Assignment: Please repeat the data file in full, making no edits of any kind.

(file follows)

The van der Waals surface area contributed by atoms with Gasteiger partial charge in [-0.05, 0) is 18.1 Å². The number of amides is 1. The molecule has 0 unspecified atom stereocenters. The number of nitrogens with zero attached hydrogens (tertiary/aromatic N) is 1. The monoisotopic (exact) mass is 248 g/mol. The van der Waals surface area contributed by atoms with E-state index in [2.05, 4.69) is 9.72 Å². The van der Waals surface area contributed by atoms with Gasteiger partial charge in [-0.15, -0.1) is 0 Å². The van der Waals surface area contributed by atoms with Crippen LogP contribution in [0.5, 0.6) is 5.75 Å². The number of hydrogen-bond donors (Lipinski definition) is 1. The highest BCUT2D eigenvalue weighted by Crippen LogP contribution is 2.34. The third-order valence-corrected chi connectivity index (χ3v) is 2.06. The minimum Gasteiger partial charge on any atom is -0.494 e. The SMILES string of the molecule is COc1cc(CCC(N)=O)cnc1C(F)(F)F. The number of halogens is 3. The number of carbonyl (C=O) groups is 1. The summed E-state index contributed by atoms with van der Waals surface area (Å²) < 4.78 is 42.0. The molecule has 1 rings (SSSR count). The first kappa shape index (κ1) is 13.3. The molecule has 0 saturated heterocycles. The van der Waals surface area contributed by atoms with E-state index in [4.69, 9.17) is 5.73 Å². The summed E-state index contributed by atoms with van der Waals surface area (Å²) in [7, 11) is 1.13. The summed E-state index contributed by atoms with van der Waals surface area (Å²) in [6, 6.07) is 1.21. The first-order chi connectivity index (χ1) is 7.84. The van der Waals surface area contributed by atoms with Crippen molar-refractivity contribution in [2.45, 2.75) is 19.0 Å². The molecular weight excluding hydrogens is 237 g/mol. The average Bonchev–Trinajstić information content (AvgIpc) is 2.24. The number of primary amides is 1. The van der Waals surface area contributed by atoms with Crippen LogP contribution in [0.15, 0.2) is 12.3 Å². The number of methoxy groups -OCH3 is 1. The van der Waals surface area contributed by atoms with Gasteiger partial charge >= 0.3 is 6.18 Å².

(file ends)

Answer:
The van der Waals surface area contributed by atoms with Gasteiger partial charge in [-0.05, 0) is 18.1 Å². The number of amides is 1. The molecule has 0 unspecified atom stereocenters. The number of nitrogens with zero attached hydrogens (tertiary/aromatic N) is 1. The monoisotopic (exact) mass is 248 g/mol. The van der Waals surface area contributed by atoms with E-state index in [2.05, 4.69) is 9.72 Å². The van der Waals surface area contributed by atoms with Gasteiger partial charge in [-0.15, -0.1) is 0 Å². The van der Waals surface area contributed by atoms with Crippen LogP contribution in [0.5, 0.6) is 5.75 Å². The number of hydrogen-bond donors (Lipinski definition) is 1. The highest BCUT2D eigenvalue weighted by Crippen LogP contribution is 2.34. The third-order valence-corrected chi connectivity index (χ3v) is 2.06. The minimum Gasteiger partial charge on any atom is -0.494 e. The SMILES string of the molecule is COc1cc(CCC(N)=O)cnc1C(F)(F)F. The number of halogens is 3. The number of carbonyl (C=O) groups is 1. The summed E-state index contributed by atoms with van der Waals surface area (Å²) < 4.78 is 42.0. The molecule has 1 rings (SSSR count). The first kappa shape index (κ1) is 13.3. The molecule has 0 saturated heterocycles. The van der Waals surface area contributed by atoms with E-state index in [4.69, 9.17) is 5.73 Å². The summed E-state index contributed by atoms with van der Waals surface area (Å²) in [7, 11) is 1.13. The summed E-state index contributed by atoms with van der Waals surface area (Å²) in [6, 6.07) is 1.21. The first-order chi connectivity index (χ1) is 7.84. The van der Waals surface area contributed by atoms with Crippen molar-refractivity contribution in [2.45, 2.75) is 19.0 Å². The molecular weight excluding hydrogens is 237 g/mol. The average Bonchev–Trinajstić information content (AvgIpc) is 2.24. The number of primary amides is 1. The van der Waals surface area contributed by atoms with Crippen LogP contribution in [0.15, 0.2) is 12.3 Å². The number of methoxy groups -OCH3 is 1. The van der Waals surface area contributed by atoms with Gasteiger partial charge >= 0.3 is 6.18 Å².